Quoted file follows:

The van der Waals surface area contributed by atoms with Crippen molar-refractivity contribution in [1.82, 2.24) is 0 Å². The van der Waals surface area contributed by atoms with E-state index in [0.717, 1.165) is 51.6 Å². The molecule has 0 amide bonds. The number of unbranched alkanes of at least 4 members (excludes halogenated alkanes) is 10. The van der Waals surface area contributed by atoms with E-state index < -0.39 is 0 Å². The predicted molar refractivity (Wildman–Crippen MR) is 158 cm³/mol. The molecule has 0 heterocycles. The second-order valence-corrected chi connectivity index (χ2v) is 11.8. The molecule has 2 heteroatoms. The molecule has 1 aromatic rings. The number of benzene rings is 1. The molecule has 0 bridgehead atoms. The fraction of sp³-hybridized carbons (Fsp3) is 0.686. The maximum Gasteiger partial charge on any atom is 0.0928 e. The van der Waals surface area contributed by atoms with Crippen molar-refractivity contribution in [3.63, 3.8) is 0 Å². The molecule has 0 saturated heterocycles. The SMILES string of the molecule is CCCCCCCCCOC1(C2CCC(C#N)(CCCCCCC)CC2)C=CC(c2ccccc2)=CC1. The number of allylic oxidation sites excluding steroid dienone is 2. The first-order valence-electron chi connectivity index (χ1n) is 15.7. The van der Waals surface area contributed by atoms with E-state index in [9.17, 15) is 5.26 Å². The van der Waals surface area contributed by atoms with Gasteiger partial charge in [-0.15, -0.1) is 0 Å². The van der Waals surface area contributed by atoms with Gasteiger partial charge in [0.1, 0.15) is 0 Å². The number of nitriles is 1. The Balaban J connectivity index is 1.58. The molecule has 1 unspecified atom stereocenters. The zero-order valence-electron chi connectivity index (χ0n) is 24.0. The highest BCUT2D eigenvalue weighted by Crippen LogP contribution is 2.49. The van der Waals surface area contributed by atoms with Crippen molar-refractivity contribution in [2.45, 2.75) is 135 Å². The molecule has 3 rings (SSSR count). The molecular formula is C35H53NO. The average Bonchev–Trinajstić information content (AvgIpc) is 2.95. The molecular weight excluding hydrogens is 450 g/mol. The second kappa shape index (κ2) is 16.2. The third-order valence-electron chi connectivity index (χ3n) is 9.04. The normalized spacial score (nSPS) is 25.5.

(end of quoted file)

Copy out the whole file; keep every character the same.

The van der Waals surface area contributed by atoms with Crippen molar-refractivity contribution in [1.82, 2.24) is 0 Å². The van der Waals surface area contributed by atoms with E-state index in [0.717, 1.165) is 51.6 Å². The molecule has 0 amide bonds. The number of unbranched alkanes of at least 4 members (excludes halogenated alkanes) is 10. The van der Waals surface area contributed by atoms with E-state index < -0.39 is 0 Å². The predicted molar refractivity (Wildman–Crippen MR) is 158 cm³/mol. The molecule has 0 heterocycles. The second-order valence-corrected chi connectivity index (χ2v) is 11.8. The molecule has 2 heteroatoms. The molecule has 1 aromatic rings. The number of benzene rings is 1. The molecule has 0 bridgehead atoms. The fraction of sp³-hybridized carbons (Fsp3) is 0.686. The maximum Gasteiger partial charge on any atom is 0.0928 e. The van der Waals surface area contributed by atoms with Crippen molar-refractivity contribution in [3.63, 3.8) is 0 Å². The molecule has 0 saturated heterocycles. The SMILES string of the molecule is CCCCCCCCCOC1(C2CCC(C#N)(CCCCCCC)CC2)C=CC(c2ccccc2)=CC1. The number of allylic oxidation sites excluding steroid dienone is 2. The first-order valence-electron chi connectivity index (χ1n) is 15.7. The van der Waals surface area contributed by atoms with E-state index in [9.17, 15) is 5.26 Å². The van der Waals surface area contributed by atoms with Gasteiger partial charge in [-0.15, -0.1) is 0 Å². The van der Waals surface area contributed by atoms with Gasteiger partial charge in [0.1, 0.15) is 0 Å². The number of nitriles is 1. The Balaban J connectivity index is 1.58. The molecule has 1 unspecified atom stereocenters. The zero-order valence-electron chi connectivity index (χ0n) is 24.0. The highest BCUT2D eigenvalue weighted by Crippen LogP contribution is 2.49. The van der Waals surface area contributed by atoms with Crippen molar-refractivity contribution in [2.45, 2.75) is 135 Å². The molecule has 3 rings (SSSR count). The molecular formula is C35H53NO. The average Bonchev–Trinajstić information content (AvgIpc) is 2.95. The molecular weight excluding hydrogens is 450 g/mol. The second kappa shape index (κ2) is 16.2. The third-order valence-electron chi connectivity index (χ3n) is 9.04. The normalized spacial score (nSPS) is 25.5.